Hip dysplasia is often referred to as HD. HD occurs when there is insufficient stability to keep the "ball" within the "socket" of the hip joint. The hip joint then develops abnormally and the result is hind leg weakness, pain and functional disability.
HD causes are considered complex as there may be many factors involved but the two most common are genetic and environmental. The selective breeding of dogs and health screening by the BVA/KC is therefore an important consideration for breeders. The other main factor is environmental such as the dog's weight, exercise and diet.
Weight and Diet
Dogs being very overweight can increase the severity of the disease in genetically susceptible dogs. Carrying around extra weight will exacerbate the degeneration of the joints in a dog; including the hip. Dogs that may have been born genetically prone to hip dysplasia and are overweight are therefore at a much higher risk of developing hip dysplasia and eventually osteoarthritis. Another factor that may increase the incidence of hip dysplasia is rapid growth in puppies during the ages from three to ten months. Feeding a diet that has too much or too little calcium or other minerals can also have a detrimental effect on the development of the hip joint.
Exercise may be another risk factor. It appears that dogs that are genetically susceptible to the disease may have an increased incidence of disease if they over-exercised at a young age. Exercise is good as long as it is moderate. Exercise that involves a lot of force to the joints whilst a puppy may have some bearing on some dogs being susceptible to HD later in life.
HD can be tested as part of the BVA/KC health screening scheme. Dogs can be tested at a minimum of 1 years of age but there is no upper age limit and can only be scored once under the BVA scheme. From 1st January 2010 the dog must be permanently and uniquely identified by way of microchip or tattoo.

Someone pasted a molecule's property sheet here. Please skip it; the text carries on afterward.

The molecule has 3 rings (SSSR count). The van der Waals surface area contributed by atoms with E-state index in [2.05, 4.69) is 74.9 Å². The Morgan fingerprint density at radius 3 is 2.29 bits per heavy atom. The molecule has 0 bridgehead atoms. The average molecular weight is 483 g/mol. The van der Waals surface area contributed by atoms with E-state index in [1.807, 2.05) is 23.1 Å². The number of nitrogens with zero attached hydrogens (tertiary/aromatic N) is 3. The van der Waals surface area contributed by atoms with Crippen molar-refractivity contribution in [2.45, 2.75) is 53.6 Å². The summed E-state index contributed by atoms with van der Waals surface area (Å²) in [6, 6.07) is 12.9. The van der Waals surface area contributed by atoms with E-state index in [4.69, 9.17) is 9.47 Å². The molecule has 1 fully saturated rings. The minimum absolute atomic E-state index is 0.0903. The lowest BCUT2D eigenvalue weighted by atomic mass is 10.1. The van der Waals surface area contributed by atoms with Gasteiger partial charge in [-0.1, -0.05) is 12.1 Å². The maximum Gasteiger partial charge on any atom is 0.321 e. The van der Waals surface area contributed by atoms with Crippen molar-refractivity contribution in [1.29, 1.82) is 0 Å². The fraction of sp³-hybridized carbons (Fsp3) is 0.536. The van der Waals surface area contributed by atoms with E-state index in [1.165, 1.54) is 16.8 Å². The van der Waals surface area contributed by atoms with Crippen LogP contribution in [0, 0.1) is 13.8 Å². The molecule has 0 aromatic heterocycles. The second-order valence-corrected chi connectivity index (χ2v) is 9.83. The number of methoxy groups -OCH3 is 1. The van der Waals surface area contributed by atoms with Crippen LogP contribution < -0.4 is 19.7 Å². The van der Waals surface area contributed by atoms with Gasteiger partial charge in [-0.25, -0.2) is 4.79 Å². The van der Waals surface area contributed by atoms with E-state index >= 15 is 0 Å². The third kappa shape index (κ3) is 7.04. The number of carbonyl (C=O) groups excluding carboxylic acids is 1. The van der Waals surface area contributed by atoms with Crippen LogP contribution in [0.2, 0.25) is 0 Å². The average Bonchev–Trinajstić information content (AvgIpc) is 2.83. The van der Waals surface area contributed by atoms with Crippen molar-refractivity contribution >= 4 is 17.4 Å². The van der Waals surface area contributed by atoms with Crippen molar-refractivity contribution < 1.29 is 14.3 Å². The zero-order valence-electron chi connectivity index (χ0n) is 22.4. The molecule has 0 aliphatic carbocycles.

A vet will take x-rays of the hips and these are sent to the BVA experts who "score" them. Hips are scored from 0 to a max of 106 (53 for each hip) the lower the score the better. Results are shown as a mean average breed score known as BMS ( Breed Specific Statistics) Currently there are not enough cockapoos being scored to show up on the table. To ascertain a rough guide of what a cockapoo BMS should be aiming for would be to look at the parents breeds score and achieve a score that is equivalent or lower.
Usually a combination of treatments are used such as:
Weight Management: keeping a dog at it's optimum weight level.
Exercise: Usually tailored to your dogs specific needs taking into consideration dogs age. weight and level of pain and function.
Hydrotherapy: Swimming for dogs with a tailored programme by qualified professionals.
Oral supplements to help manage Osteoarthritis
Surgery: Will depend on dogs size and severity of the hips joint's degeneration.
For more information on HD and surgery, see here : www.fitzpatrickreferrals.co.uk/orthopaedic/hip-dysplasia/
Further information on HD can be found here : http://www.bva.co.uk/uploadedFiles/Content/Canine_Health_Schemes/chs-hip-dysplasia-feb-2014.pdf
Albie & Hip Dysplasia
By Kirsty Sladden